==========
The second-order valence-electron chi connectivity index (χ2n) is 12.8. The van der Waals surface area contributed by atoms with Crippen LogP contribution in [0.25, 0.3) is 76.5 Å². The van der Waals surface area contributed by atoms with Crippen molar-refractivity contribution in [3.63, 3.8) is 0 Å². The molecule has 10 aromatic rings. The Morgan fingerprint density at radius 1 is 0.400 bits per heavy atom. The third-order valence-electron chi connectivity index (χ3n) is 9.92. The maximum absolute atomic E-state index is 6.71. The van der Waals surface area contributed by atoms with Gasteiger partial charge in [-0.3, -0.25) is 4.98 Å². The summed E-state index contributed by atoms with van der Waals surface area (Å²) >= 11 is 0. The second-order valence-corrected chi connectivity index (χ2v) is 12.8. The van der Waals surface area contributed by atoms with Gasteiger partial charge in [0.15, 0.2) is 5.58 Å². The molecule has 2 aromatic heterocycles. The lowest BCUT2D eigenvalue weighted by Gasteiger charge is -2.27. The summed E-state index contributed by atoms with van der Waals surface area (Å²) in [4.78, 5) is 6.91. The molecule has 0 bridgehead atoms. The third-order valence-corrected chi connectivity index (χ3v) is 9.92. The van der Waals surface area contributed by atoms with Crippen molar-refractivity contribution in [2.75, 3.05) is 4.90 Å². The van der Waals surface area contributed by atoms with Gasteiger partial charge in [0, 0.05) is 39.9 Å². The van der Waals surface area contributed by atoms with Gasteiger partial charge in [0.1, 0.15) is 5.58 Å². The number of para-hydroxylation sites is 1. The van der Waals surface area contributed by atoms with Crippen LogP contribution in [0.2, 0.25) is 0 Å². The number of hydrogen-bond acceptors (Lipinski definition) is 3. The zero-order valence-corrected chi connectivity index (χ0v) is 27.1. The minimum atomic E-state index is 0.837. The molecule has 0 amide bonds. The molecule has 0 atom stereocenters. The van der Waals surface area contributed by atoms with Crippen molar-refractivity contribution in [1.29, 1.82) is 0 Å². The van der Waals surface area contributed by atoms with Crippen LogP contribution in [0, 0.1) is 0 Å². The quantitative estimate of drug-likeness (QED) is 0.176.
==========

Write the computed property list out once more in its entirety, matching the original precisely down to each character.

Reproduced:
The second-order valence-electron chi connectivity index (χ2n) is 12.8. The van der Waals surface area contributed by atoms with Crippen LogP contribution in [0.25, 0.3) is 76.5 Å². The van der Waals surface area contributed by atoms with Crippen molar-refractivity contribution in [3.63, 3.8) is 0 Å². The molecule has 10 aromatic rings. The Morgan fingerprint density at radius 1 is 0.400 bits per heavy atom. The third-order valence-electron chi connectivity index (χ3n) is 9.92. The maximum absolute atomic E-state index is 6.71. The van der Waals surface area contributed by atoms with Gasteiger partial charge in [-0.3, -0.25) is 4.98 Å². The summed E-state index contributed by atoms with van der Waals surface area (Å²) >= 11 is 0. The second-order valence-corrected chi connectivity index (χ2v) is 12.8. The van der Waals surface area contributed by atoms with Gasteiger partial charge in [0.15, 0.2) is 5.58 Å². The molecule has 2 aromatic heterocycles. The lowest BCUT2D eigenvalue weighted by Gasteiger charge is -2.27. The summed E-state index contributed by atoms with van der Waals surface area (Å²) in [4.78, 5) is 6.91. The molecule has 0 bridgehead atoms. The third-order valence-corrected chi connectivity index (χ3v) is 9.92. The van der Waals surface area contributed by atoms with Crippen molar-refractivity contribution in [2.75, 3.05) is 4.90 Å². The van der Waals surface area contributed by atoms with Gasteiger partial charge in [0, 0.05) is 39.9 Å². The van der Waals surface area contributed by atoms with Gasteiger partial charge in [0.1, 0.15) is 5.58 Å². The number of para-hydroxylation sites is 1. The van der Waals surface area contributed by atoms with Crippen LogP contribution in [0.2, 0.25) is 0 Å². The number of hydrogen-bond acceptors (Lipinski definition) is 3. The zero-order valence-corrected chi connectivity index (χ0v) is 27.1. The minimum atomic E-state index is 0.837. The molecule has 0 amide bonds. The molecule has 0 atom stereocenters. The van der Waals surface area contributed by atoms with Crippen molar-refractivity contribution in [1.29, 1.82) is 0 Å². The van der Waals surface area contributed by atoms with Crippen LogP contribution in [0, 0.1) is 0 Å². The quantitative estimate of drug-likeness (QED) is 0.176.